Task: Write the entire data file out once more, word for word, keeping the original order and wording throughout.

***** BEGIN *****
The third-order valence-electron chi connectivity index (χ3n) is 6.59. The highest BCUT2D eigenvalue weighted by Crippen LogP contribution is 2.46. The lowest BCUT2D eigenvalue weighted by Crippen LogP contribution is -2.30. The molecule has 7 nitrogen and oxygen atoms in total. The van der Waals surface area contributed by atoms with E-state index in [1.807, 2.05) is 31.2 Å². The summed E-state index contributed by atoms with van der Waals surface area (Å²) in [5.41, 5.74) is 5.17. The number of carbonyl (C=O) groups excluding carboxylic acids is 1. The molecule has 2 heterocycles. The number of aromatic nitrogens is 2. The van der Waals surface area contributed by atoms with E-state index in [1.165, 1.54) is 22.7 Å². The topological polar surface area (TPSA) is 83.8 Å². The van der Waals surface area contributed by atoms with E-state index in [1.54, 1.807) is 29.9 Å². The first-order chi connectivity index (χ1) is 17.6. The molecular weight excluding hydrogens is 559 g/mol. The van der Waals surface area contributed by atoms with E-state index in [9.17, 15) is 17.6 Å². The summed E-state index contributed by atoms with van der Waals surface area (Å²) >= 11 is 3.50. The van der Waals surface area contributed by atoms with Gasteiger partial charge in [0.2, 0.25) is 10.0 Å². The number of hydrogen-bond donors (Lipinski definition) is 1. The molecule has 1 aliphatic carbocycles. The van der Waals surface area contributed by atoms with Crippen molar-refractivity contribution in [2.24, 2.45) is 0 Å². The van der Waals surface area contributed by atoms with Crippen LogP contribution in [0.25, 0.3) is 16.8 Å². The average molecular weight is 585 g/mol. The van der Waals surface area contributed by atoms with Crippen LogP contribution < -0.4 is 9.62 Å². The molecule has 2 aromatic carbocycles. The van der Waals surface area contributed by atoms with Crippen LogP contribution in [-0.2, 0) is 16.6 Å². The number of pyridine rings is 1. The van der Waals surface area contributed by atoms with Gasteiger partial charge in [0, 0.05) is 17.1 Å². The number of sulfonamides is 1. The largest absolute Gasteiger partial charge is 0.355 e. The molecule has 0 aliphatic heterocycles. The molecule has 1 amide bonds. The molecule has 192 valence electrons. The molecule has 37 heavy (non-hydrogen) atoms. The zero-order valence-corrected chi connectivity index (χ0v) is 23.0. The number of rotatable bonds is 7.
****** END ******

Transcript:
The third-order valence-electron chi connectivity index (χ3n) is 6.59. The highest BCUT2D eigenvalue weighted by Crippen LogP contribution is 2.46. The lowest BCUT2D eigenvalue weighted by Crippen LogP contribution is -2.30. The molecule has 7 nitrogen and oxygen atoms in total. The van der Waals surface area contributed by atoms with E-state index in [1.807, 2.05) is 31.2 Å². The summed E-state index contributed by atoms with van der Waals surface area (Å²) in [5.41, 5.74) is 5.17. The number of carbonyl (C=O) groups excluding carboxylic acids is 1. The molecule has 2 heterocycles. The number of aromatic nitrogens is 2. The van der Waals surface area contributed by atoms with E-state index in [1.165, 1.54) is 22.7 Å². The topological polar surface area (TPSA) is 83.8 Å². The van der Waals surface area contributed by atoms with E-state index in [1.54, 1.807) is 29.9 Å². The first-order chi connectivity index (χ1) is 17.6. The molecular weight excluding hydrogens is 559 g/mol. The van der Waals surface area contributed by atoms with E-state index in [9.17, 15) is 17.6 Å². The summed E-state index contributed by atoms with van der Waals surface area (Å²) >= 11 is 3.50. The van der Waals surface area contributed by atoms with Gasteiger partial charge in [0.2, 0.25) is 10.0 Å². The number of hydrogen-bond donors (Lipinski definition) is 1. The molecule has 1 aliphatic carbocycles. The van der Waals surface area contributed by atoms with Crippen molar-refractivity contribution in [2.24, 2.45) is 0 Å². The van der Waals surface area contributed by atoms with Crippen LogP contribution in [0.25, 0.3) is 16.8 Å². The average molecular weight is 585 g/mol. The van der Waals surface area contributed by atoms with Crippen LogP contribution < -0.4 is 9.62 Å². The molecule has 2 aromatic carbocycles. The van der Waals surface area contributed by atoms with Crippen LogP contribution in [-0.2, 0) is 16.6 Å². The number of pyridine rings is 1. The van der Waals surface area contributed by atoms with Gasteiger partial charge in [0, 0.05) is 17.1 Å². The number of sulfonamides is 1. The largest absolute Gasteiger partial charge is 0.355 e. The molecule has 0 aliphatic heterocycles. The molecule has 1 amide bonds. The molecule has 192 valence electrons. The molecule has 37 heavy (non-hydrogen) atoms. The zero-order valence-corrected chi connectivity index (χ0v) is 23.0. The number of rotatable bonds is 7.